I want to believe that police departments have advanced beyond the “good old boys” network of past sheriff’s departments, where Billy Bob was summoned to “take out” barricaded suspect with his faithful hunting rifle, but what we are seeing today leads us to believe many departments still have a similar mentality.
What often happens is that when police departments get funds from the city council or federal government for the organization of a SWAT team, the first thing they do is purchase new weapons (when there’s nothing wrong with the “old” ones), fancy uniforms, and every other high-tech piece of equipment they have seen or read about in some of the popular police magazines and catalogs. Training is then secondary in their eyes.
Indeed, this is just the reverse of what should be done. The training should be of primary concern; only after the suitable training period and indoctrination should departments seriously consider purchasing specialized equipment. Work with the tools you have, and once you become proficient with them, move on to other weapons and equipment you may need.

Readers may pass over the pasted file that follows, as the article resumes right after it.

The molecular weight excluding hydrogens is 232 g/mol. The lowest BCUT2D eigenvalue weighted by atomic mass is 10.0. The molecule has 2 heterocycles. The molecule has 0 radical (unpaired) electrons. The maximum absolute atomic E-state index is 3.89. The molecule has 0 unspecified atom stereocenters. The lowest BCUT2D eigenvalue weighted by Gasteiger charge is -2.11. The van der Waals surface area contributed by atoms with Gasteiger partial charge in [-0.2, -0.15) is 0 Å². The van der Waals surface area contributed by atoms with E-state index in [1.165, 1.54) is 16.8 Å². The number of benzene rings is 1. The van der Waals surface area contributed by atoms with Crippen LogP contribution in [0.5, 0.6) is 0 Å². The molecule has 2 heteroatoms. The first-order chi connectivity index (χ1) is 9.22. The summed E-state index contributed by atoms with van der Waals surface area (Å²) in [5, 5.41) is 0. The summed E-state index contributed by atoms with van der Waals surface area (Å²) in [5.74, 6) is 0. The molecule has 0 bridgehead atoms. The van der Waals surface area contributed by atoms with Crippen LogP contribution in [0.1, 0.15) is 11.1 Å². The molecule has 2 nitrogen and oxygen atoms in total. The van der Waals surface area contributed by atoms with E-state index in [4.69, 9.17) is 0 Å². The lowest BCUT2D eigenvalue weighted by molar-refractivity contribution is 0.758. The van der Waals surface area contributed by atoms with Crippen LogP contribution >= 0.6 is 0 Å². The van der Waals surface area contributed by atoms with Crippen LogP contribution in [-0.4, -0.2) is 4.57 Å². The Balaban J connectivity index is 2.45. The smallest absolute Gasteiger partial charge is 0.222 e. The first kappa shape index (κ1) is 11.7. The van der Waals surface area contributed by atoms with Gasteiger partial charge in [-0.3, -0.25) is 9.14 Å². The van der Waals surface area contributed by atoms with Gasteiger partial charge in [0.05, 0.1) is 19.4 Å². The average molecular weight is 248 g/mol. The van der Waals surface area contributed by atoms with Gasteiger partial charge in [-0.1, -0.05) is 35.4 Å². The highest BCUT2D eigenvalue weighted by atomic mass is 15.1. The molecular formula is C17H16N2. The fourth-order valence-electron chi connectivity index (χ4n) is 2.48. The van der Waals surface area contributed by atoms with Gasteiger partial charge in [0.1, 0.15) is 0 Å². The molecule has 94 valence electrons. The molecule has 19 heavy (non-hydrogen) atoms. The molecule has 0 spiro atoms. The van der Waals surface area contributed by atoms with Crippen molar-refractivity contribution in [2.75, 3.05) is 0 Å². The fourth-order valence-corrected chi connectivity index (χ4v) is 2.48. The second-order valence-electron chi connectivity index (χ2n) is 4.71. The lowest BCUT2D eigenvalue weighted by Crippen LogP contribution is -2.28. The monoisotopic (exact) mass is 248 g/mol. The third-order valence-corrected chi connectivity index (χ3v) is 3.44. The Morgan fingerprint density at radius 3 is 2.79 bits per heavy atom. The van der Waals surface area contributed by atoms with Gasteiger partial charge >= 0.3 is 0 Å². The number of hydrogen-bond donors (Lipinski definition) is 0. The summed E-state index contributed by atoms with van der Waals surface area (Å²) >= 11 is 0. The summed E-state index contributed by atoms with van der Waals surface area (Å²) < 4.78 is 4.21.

An important point for the SWAT team leaders is to understand that you will not be able to handle every situation that arises. Your team must know its limitations. Should your team face a scenario that is beyond its capabilities, it is best to try to contain the situation until assistance can be called in. It’s not shameful to seek outside assistance. It would be disastrous to commit your team to a situation that is beyond its training and capabilities and has deaths that occur as a result of it.
Cross-training in SWAT teams
Cross-training is to be encouraged during SWAT team training. Keep in mind, however, that not every team member needs to be cross-trained in every area. Not every TEAM member needs to be trained as a breacher, sniper/countersniper, team leader, entry man, or public relations officer.